Cycling shouldn’t be deemed as just hype since it can form new friendships. Haris suggested that anyone keen to cycle on Jakarta’s busy roads should always use their helmets and switch on their rear lights.
Second, they should always obey traffic rules and not act arrogantly on the road, such as skipping a red light. Use the bike lanes or try cycling on the leftmost lane when there aren’t any specifically designated lanes to prevent endangering other road users. “Jakseli always applies the principle of sharing the road because road users are not just cyclists,” Haris said.
Third, try to cycle with other people – unless you’re forced to ride alone to the office or school, choose a busy lane by other road users. And finally, don’t take out or play with your phone while you’re cycling. Avoid placing mobile phones on the handlebar bracket or any part of the bike that can invite street crime, Haris advised.
Besides cycling, a longboard can get you to places without harming the environment. Dita Novita Maharani, a longboarding enthusiast in Jakarta, has been using her longboard more now than before the pandemic, though she’s still limiting herself to around her housing complex, like heading to food stalls, the local vegetable seller, and taking her dogs on walks. “I really want to use my longboard as a mode of transportation on the main roads because, aside from making my body healthy, longboarding is also environmentally friendly. Maybe someday, if the streets of Jakarta become friendlier for longboarding, more people will use one as an alternative mode of transportation,” she said.
Dita reckons to cruise on a longboard can also make people more sensitive to their surrounding environment, for example, the importance of maintaining environmental cleanliness by not littering and maintaining trees as protection from the sun. Besides, fuel isn’t consumed thus, again, reducing air pollution. “During the Global Climate Strike in 2019, some friends from the longboard community were also motivated to support this activity by wearing t-shirts bearing environmental preservation messages while gliding on their longboards and posting them on social media,” she said.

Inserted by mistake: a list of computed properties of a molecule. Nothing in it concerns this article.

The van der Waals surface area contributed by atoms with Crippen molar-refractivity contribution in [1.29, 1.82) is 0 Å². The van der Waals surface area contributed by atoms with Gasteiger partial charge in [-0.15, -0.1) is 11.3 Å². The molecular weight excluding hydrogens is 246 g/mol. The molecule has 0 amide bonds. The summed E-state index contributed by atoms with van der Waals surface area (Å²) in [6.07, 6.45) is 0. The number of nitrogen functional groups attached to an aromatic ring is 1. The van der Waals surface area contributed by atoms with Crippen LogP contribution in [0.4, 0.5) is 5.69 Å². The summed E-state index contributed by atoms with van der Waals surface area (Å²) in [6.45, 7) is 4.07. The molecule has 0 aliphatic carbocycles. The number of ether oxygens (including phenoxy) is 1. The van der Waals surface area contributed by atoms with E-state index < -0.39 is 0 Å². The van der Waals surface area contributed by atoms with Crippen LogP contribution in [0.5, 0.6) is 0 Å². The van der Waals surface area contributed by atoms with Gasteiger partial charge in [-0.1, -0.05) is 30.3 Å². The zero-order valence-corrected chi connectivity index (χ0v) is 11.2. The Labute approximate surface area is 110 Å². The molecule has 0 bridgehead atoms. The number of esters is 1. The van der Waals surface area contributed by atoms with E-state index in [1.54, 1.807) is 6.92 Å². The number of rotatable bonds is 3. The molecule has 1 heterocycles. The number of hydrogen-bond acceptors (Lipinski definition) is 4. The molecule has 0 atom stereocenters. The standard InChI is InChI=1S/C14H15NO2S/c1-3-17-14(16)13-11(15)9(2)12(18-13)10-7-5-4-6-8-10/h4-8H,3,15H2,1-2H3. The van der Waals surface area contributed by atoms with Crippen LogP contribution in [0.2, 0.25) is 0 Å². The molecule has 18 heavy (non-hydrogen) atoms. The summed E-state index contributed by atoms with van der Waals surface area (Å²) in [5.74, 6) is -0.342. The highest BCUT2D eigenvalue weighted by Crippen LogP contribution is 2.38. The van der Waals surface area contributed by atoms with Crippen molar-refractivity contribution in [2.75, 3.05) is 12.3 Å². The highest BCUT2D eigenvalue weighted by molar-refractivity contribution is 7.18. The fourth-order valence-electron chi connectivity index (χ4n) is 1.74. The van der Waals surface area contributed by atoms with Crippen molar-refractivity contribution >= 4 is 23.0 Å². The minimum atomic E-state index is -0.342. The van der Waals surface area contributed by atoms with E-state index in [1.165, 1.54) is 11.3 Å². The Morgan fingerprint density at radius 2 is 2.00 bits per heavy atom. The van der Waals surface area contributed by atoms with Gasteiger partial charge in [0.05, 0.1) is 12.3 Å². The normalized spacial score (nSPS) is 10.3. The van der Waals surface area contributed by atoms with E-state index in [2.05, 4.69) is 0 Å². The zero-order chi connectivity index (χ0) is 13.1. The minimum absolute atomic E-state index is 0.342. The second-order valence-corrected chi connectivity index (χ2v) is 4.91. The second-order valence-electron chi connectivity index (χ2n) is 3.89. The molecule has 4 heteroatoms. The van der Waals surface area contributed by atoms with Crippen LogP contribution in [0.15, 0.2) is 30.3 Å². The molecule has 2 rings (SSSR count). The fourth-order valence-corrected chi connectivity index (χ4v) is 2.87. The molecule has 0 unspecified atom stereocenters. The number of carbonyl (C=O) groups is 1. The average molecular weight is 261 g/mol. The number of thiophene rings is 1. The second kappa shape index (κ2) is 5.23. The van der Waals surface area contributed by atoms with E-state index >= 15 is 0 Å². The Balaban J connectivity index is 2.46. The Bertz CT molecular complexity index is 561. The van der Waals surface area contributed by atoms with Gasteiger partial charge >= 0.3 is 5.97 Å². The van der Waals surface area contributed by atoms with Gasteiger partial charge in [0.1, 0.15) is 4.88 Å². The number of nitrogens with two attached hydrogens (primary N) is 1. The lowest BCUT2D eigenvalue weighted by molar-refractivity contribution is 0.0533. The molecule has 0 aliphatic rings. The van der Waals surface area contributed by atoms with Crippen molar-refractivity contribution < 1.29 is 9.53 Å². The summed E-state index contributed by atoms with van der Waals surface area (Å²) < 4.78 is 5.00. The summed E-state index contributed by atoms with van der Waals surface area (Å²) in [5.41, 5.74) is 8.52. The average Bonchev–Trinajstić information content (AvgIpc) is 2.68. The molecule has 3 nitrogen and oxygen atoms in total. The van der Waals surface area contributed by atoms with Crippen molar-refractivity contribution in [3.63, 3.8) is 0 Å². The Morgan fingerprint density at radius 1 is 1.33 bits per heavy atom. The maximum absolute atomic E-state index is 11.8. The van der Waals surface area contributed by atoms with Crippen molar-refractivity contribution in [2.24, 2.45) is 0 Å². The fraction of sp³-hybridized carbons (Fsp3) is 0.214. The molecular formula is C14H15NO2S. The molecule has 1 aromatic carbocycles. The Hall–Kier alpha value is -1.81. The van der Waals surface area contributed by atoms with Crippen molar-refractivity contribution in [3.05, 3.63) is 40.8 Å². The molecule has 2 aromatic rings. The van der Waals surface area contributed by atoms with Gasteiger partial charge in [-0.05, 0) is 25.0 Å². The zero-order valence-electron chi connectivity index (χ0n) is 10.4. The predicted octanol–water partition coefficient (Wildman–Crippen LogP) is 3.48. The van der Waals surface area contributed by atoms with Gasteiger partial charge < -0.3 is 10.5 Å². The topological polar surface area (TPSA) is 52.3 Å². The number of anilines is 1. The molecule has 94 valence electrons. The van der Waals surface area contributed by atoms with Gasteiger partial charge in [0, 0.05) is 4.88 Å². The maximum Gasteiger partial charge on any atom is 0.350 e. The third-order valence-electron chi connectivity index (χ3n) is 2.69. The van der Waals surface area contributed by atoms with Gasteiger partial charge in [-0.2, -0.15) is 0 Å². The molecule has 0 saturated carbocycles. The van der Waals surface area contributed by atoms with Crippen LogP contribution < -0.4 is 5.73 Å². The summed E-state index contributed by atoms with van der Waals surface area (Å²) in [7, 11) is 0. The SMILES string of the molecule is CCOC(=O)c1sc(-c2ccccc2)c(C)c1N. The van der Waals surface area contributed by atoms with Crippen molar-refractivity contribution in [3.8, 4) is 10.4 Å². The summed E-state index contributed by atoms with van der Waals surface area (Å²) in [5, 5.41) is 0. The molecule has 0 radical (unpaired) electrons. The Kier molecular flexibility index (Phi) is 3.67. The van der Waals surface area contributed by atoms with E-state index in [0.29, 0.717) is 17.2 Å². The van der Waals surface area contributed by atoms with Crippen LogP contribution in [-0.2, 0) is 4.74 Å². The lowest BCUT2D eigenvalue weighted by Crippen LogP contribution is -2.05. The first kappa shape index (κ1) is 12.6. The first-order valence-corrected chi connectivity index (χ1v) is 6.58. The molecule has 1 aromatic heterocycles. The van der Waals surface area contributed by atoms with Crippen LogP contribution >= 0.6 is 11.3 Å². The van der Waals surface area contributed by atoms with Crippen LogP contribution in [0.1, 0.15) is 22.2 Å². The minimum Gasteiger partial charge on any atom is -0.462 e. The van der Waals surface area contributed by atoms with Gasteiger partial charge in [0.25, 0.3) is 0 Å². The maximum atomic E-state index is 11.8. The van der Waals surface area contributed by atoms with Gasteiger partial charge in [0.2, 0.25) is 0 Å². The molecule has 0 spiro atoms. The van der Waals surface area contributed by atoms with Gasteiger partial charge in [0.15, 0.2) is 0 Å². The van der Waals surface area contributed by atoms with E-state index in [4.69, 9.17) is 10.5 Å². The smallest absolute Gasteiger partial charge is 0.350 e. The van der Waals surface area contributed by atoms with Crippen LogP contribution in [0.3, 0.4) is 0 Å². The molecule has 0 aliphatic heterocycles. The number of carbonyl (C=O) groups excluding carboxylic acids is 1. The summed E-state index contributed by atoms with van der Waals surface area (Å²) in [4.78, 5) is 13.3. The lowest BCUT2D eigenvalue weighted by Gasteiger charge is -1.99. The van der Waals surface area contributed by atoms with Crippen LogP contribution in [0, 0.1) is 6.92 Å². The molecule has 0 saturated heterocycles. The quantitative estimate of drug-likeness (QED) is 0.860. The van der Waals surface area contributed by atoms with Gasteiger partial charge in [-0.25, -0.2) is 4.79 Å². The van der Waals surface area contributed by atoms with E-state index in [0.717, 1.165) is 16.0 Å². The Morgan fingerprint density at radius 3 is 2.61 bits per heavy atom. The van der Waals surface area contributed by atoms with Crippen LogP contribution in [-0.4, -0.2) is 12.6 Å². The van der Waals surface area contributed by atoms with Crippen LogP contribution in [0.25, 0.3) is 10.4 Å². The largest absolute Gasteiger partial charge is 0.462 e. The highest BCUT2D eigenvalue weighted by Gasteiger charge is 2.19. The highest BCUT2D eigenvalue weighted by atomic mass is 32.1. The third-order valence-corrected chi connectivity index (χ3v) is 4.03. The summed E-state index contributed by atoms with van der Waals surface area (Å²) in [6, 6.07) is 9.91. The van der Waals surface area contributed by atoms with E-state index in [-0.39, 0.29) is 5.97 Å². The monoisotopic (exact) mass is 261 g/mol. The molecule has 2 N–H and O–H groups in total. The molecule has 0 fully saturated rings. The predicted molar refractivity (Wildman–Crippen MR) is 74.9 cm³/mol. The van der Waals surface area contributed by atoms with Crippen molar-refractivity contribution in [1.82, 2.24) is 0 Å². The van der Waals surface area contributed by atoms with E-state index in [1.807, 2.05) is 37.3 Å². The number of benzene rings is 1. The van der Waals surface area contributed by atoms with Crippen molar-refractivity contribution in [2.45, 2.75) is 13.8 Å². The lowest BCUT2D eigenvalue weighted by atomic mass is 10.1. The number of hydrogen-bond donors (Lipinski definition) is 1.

Dita initially liked to surf after taking a surfing class with an Indonesian surfer named Gemala Hanafiah at Pelabuhan Ratu in 2016. There were days where she longed to surf but living in Jakarta hindered her wish. To sate the need, she learned to longboard with the friends she met during her surf lesson. Longboarding is similar to surfing – the only difference is that you’re “surfing” on concrete waves. She finally bought her first board, a surfskate, which is included in the longboard category but is more suitable for carving manoeuvres.
“Longboarding is a fun hobby for me because it gives the sensation of feeling free as the wind blows. When I feel bored or stuck doing a job, sometimes I glide for a while to clear my mind again,” said Dita. As a sport, longboarding trains the core muscles, tightens the body, and trains balance, besides of course breathing and stamina. As with any sport, longboarding helps maintain mental health too, as peace is derived from doing outdoor activities and being close to nature.
Always make sure to be safe at skate parks, sports arenas, and non-crowded places by wearing protective gear. If you feel alone, meet like-minded people and you’ll feel more relaxed cruising on the road by joining a longboard community like Dita – she joined the Longboard Girls Crew Indonesia (LGCI) community in 2019, routinely practising and playing at Semanggi’s interchange roads during Car Free Day Sundays with the JKT CFD Longboard community. LGCI hold events and competitions like “Girls Can Ride” to celebrate World Women’s Day on March 8, 2020, simultaneously held in Jakarta, Bali, and Yogyakarta.
Think about it; cycling and longboarding have health, environmental, economic, and societal benefits besides considered as mere hobbies.